Like many Indian languages, Hupa contains most of the sentence’s information in the verb. For example, the English sentence “I pick it up” can be expressed in Hupa in a single verb, yawh’awh. For her dissertation, Carpenter is creating a comparative grammar of Hupa and Wailaki. Since the latter has no remaining speakers, those wishing to learn it often refer to Hupa, which has a basic dictionary and grammar created by Berkeley graduate student Victor Golla in the 1970s.

California Language Archive

The team at SCOIL created the California Language Archive (which went online in 2011) with a grant from the National Endowment for the Humanities. This archive unites archival material that is spread across the Linguistics Department, the Bancroft Library, the Hearst Museum of Anthropology, and the Berkeley Language Center. As of Summer 2014, the total archive catalog contained 13,611 items, of which 4,652 had online digital content; new materials are regularly added.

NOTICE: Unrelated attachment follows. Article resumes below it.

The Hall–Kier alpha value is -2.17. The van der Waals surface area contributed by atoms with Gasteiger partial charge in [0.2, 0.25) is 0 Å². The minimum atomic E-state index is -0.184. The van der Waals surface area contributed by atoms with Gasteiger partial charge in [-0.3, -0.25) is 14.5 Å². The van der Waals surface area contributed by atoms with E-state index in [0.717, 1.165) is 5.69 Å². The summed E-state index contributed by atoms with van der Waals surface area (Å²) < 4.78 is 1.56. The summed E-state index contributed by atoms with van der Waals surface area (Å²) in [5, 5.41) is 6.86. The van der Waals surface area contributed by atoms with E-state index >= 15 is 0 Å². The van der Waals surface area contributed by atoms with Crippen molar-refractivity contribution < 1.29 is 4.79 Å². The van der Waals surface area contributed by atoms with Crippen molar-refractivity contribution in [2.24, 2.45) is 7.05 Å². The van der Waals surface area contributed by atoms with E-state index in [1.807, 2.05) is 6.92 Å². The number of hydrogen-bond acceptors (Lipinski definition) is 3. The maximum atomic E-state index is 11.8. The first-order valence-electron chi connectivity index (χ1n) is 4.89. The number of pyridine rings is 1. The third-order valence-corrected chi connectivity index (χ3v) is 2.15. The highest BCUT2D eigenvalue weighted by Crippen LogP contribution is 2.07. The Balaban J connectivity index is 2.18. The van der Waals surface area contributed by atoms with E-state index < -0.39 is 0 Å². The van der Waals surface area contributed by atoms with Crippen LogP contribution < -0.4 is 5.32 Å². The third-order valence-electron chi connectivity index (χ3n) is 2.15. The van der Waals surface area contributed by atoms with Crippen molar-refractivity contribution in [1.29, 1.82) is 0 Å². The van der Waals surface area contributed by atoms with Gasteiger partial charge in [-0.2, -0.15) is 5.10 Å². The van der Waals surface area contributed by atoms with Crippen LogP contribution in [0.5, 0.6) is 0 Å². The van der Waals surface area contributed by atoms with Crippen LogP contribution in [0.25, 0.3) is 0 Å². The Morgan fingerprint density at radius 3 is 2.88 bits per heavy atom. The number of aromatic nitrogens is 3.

Searchable through keywords and interactive maps, the California Language Archive includes manuscripts, audio recordings, and hundreds of scanned notebooks with linguists’ notes translating words and phrases, such as “the house is by the road” or “the house is by the creek.” A 1951 recording features native consultant Florence Shaughnessy singing a haunting love song in Yurok.

Some tribe members have used the archive to research a specific question about their language, Garrett says, while others simply wish to hear the voice of a relative who was interviewed decades ago. Recent additions include materials on Washo (spoken around Lake Tahoe) and a number of other languages, resources gathered by Berkeley linguist William H. Jacobsen beginning in 1952.